Make Student Involvement Integral in Hiring Process

by The Cowl Editor on February 8, 2018


Students sitting in a lecture hall
photo courtesy of AICU Rhode Island

by Lela Biggus ’18

Opinion Staff

College students should be an integral part of decision-making processes when it comes to hiring new teaching staff and assistant professors. Students are consumers of education and should therefore have some degree of control over what they are getting when they pay any amount of money, let alone $60,000 per year.

Multiple departments at Providence College are currently sifting through candidates for a variety of teaching positions, and every department has its own way of making sure student sentiment becomes part of the equation.

The English department welcomes student involvement in hiring decisions by inviting them to sample classes led by candidates and then requesting feedback. Comments from students are then referred to during search committee deliberations.

Dr. Bruce Graver, Chair of the English Department, commented, “We have never included students on the search committees, nor have students been invited to our departmental deliberations. Applications have confidential information in them, and our deliberations also are confidential, and our department has not been comfortable with sharing this kind of confidential information with students.”

The history department, in its search for an assistant professor of 20th century African American history, followed a similar procedure, inviting students to a candidate-taught lecture and requesting student feedback.

Assistant Chair of the history department Dr. Sharon Ann Murphy said, “The department has also invited students in African American Studies and leaders in Af-Am groups to attend the lecture and provide their feedback as well.”

Reaching out and including campus groups relevant to the position being filled displays thoughtful engagement with the whole campus, not just the department and its majors.

This kind of campus-wide engagement should be replicated because professors with expertise in certain areas are often called upon by campus organizations and classes within other majors to give lectures, speak on panels, or be a part of larger campus conversations.

The global studies department takes considerable measures to engage students with the faculty hiring process. Chairperson Dr. Nuria Alonso García commented, “Majors are viewed as colleagues and partners in decision making; their participation in department dialogues is expected, and their input is highly regarded and attended.”

Rather than offering optional lectures for students to attend, global studies brings candidates into capstone class times and embeds these lectures into course syllabi. Majors are also engaged in the process by attending informal lunches with candidates and guiding candidates on tours around campus.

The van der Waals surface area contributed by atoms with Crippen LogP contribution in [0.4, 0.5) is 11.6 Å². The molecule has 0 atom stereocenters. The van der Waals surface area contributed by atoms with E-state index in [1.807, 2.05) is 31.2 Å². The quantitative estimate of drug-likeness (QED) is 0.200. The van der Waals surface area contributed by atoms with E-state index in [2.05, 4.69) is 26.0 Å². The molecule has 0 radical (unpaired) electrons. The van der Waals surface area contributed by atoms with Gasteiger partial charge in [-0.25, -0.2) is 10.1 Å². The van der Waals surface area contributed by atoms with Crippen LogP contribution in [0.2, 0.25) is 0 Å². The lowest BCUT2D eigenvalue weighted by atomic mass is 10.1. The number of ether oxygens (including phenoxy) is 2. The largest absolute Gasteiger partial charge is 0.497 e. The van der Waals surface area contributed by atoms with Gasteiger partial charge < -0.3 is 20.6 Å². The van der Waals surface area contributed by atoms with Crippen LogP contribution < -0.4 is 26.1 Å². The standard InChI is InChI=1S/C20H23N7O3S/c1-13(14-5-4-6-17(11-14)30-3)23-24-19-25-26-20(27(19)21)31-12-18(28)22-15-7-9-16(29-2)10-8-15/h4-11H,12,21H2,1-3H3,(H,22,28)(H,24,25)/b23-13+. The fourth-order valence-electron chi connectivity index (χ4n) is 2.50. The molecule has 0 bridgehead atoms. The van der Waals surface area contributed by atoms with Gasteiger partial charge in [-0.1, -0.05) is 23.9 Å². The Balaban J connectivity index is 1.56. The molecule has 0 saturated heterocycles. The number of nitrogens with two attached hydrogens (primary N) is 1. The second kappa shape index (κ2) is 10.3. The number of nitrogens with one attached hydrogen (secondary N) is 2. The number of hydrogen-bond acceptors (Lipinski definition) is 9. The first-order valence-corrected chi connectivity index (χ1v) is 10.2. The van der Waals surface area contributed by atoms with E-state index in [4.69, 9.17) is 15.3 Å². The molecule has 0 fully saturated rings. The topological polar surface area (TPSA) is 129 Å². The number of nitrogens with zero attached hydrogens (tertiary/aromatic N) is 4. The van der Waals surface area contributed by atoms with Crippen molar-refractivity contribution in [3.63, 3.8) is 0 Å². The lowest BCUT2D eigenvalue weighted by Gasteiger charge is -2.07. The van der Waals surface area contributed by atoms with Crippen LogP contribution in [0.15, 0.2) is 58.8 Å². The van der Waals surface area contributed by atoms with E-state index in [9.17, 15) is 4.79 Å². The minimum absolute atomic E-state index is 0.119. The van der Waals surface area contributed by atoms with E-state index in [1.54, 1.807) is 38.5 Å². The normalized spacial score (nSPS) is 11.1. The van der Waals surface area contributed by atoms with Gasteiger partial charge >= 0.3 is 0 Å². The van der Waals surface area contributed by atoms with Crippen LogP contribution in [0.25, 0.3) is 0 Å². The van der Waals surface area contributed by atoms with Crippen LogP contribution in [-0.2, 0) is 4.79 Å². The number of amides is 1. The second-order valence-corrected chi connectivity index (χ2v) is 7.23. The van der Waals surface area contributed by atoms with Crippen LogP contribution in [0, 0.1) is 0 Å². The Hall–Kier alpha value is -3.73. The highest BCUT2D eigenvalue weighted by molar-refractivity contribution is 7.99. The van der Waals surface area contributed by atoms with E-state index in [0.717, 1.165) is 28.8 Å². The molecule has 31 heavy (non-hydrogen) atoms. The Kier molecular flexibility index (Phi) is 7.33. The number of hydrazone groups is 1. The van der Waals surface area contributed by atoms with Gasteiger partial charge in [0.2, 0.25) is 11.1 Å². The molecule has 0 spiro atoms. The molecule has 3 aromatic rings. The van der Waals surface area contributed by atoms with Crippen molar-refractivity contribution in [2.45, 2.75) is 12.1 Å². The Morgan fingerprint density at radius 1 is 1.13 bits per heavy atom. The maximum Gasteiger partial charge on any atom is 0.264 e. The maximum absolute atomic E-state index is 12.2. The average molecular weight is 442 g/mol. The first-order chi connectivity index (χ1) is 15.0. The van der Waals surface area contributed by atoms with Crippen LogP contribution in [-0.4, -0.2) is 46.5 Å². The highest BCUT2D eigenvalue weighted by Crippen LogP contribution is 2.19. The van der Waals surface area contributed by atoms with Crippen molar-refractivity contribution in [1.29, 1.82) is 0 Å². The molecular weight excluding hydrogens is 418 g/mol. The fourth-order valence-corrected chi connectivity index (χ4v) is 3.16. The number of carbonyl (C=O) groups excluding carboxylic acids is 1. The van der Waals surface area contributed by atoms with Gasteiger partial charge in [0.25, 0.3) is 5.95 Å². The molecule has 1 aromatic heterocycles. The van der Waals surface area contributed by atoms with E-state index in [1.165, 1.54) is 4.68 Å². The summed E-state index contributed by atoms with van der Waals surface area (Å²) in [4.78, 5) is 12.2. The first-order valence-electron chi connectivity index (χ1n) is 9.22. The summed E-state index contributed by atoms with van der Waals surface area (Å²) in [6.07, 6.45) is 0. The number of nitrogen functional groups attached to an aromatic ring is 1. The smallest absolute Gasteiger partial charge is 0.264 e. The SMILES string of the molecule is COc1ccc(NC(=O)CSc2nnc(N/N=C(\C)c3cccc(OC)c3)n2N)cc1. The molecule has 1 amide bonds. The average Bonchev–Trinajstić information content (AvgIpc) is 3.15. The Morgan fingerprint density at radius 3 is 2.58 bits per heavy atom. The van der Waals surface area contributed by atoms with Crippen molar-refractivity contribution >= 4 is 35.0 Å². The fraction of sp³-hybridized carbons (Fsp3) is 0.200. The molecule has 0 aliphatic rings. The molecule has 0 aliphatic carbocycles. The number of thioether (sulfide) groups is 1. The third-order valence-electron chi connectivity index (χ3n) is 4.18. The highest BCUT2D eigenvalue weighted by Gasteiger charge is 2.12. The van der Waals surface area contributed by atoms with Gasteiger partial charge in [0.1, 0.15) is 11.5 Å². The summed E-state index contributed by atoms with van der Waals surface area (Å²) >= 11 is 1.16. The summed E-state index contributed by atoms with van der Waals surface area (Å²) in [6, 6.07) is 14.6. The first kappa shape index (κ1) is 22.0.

Respect and consideration for student voices in decision making is extremely important and central to what Dr. Alonso García refered to as the “global studies student-driven democratic ethos.”

The more students that are involved in new faculty hiring, the better. Students should not only feel they are receiving the best education possible from faculty that are dedicated to their success, but also have the right to know and be reasonably satisfied with what they are paying for as consumers.

That is not to say that students who disagree with a potential hire on political or other matters should be able to reject that individual because they do not wish to be discomforted or challenged. Students often do complain of professors subtly pushing one agenda or another, but that is no grounds to provide incriminating feedback, nor should those things have sway in the decision making process.

However, students must feel satisfied with their professors in other ways: how professors communicate  and relate with students, how they enhance student learning, how interesting and engaged they are, how organized they are, and if they make their expectations clear or not.

College students have been in school a long time. Students, especially upperclassmen, know the key difference between “he’s a great guy” and “he’s a great teacher.” This is a kind of wisdom unique to students that should be tapped into and taken seriously when decisions are made that will primarily and most directly impact student experience.